Question: I had some minor trouble with the law when I was a teenager. Luckily, I was able to turn things around and go to college. I'm graduating next year, and I'm wondering whether I should try to get my juvenile record expunged. A friend of mine did this, and he said it was a pretty easy process. But is there any point? If I'm looking for a job and the application asks whether I have ever been convicted or have a criminal record, I'll still have to tell the truth. So why should I go to the trouble (and expense) of expunging my record?
Answer: Actually, it makes a lot of sense to have your juvenile record expunged, if you can. Here's why: In most states, once your record is expunged, you can act as if those convictions never happened. The record is sealed and won't be released in response to, for example, a criminal background check by a prospective employer. And, the law allows you to say you do not have a criminal record, if that record has been expunged.
Not every offense is eligible for expungement. In most states, however, if your offenses were minor, the crimes took place when you were a juvenile, and you have no subsequent adult convictions, you will be able to expunge your records by filing a petition asking the court to seal your record. (You may also have to pay a fee.)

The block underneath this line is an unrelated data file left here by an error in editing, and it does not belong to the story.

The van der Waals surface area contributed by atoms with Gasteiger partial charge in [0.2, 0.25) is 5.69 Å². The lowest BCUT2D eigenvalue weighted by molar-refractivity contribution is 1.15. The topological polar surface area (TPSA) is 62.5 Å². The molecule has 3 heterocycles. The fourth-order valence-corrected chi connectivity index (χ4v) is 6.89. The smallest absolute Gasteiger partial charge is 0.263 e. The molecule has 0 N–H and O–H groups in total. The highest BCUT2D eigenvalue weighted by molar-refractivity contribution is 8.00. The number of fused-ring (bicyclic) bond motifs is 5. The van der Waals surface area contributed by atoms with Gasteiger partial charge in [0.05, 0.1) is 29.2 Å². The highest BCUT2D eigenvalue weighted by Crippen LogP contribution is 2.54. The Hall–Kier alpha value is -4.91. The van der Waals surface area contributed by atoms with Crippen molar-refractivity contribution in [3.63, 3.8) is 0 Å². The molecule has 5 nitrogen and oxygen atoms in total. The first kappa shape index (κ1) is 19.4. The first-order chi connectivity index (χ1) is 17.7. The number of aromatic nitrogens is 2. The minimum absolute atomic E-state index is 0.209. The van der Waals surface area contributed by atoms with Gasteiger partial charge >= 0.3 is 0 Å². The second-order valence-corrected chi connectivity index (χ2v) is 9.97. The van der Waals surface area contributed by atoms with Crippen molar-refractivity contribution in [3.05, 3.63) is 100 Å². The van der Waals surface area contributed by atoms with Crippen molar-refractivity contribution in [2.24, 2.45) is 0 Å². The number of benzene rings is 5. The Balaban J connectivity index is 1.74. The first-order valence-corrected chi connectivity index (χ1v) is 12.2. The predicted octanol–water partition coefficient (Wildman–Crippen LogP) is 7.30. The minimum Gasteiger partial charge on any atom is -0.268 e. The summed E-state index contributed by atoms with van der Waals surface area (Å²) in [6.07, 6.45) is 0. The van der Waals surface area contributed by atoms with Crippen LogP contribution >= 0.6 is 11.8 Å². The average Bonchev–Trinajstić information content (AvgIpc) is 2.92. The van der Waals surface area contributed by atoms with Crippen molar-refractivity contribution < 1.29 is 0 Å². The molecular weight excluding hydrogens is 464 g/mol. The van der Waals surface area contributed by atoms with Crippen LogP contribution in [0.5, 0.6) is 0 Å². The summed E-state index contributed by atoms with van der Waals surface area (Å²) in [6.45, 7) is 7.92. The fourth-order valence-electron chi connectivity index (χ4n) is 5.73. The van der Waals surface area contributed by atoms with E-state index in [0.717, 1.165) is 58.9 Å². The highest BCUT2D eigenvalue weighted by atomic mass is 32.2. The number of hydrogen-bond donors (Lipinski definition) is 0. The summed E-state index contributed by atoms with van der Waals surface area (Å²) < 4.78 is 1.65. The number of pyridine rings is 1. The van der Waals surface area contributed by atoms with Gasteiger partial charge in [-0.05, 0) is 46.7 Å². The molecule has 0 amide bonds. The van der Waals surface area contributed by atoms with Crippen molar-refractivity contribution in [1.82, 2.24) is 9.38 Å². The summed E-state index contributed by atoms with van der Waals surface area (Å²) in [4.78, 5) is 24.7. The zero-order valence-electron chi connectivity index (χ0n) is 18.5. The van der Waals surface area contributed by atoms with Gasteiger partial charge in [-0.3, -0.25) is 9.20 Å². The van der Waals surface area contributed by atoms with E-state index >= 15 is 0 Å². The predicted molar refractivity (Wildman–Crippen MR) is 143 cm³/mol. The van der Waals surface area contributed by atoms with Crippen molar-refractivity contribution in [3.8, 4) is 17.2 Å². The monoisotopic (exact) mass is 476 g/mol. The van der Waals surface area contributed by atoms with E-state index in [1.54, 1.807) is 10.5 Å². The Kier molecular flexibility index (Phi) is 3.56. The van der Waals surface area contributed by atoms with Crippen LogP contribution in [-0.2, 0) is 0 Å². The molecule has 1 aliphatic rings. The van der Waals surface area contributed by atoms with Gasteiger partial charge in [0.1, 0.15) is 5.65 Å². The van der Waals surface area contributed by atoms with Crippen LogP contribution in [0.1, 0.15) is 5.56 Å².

Once you start your job search, you'll be able to check the "no" box on applications that ask if you have a criminal record or if you have ever been convicted of a crime. This is perfectly legal: In fact, it's the whole purpose of allowing someone to expunge a record. If your record is sealed, a court has determined that you are entitled to a fresh start.
This right isn't absolute, however. For example, if you apply for a job in law enforcement, the public employer may be able to see your record. Similarly, if you are convicted of a later crime, your earlier convictions may be taken into account when you are sentenced. But for most civil purposes, including dealing with employers and landlords, you can deny that you have a criminal record once that record is expunged.